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Is this the golden age of hacking?

Posted on 15 Jun 2011 at 09:00

Stewart Mitchell reveals how guerrilla groups, a recession and ever more complex networks are creating a boom time for hackers

Hacking dates back to the pre-internet era, but with a seemingly continuous wave of attacks hitting the public and commercial sectors there has never been a more prodigious period for hackers.

In only the past few weeks, Sony alone has been breached no fewer than 16 times, CitiGroup has seen its servers hacked and Google has pointed the finger at China for targeted attacks on Gmail.

That’s not all. A recent breach of RSA’s verification system led to further attacks on defence company Lockheed Martin, while in the past few days the International Monetary Fund has admitted its network was breached and the NHS saw its security flaws exposed by a hacker group posting details on Twitter.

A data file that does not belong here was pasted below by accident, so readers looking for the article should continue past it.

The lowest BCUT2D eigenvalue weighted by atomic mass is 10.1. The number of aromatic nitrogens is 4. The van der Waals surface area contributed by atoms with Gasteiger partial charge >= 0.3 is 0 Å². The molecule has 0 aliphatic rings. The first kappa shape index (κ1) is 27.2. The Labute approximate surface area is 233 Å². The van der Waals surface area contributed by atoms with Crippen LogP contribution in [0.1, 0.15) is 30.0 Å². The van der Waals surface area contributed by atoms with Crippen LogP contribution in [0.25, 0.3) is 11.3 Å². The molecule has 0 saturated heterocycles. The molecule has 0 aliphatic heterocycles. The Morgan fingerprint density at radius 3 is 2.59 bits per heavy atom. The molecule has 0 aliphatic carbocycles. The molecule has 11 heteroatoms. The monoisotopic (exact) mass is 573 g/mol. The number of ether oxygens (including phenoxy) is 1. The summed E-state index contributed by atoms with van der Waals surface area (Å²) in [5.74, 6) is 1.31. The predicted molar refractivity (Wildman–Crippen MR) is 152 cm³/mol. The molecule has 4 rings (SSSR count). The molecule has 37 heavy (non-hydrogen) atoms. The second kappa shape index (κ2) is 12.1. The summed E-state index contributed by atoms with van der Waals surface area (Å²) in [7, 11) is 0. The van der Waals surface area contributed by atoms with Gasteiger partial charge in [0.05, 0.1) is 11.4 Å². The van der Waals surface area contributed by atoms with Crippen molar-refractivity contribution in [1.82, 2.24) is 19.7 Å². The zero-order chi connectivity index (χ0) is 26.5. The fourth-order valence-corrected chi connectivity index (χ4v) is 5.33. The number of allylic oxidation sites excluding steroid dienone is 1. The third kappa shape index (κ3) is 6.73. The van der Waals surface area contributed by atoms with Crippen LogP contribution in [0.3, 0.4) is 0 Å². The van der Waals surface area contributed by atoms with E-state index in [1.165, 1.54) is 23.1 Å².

In the past, there might have been lot of houses in the street with the same vulnerability, but no-one was going along and knocking on all those doors

Where mainstream alerts used to be rare, they are now daily news fare. But what is behind this unprecedented level of attacks? Security professionals warn of a perfect storm of better-informed hackers, more accessible networks and corporate cost cutting – never before has it been so hard to secure a network. And that's without an outbreak of state-driven cyber warfare. Are we embarking on a golden age of hacking?

Rise of the social hacker

Hackers use social networks and bulletin boards to club together into groups such as Anonymous and Lulz Security – and from these platforms they publicise their work, highlight vulnerabilities and exploit a WikiLeaks-inspired wave of public civil disobedience.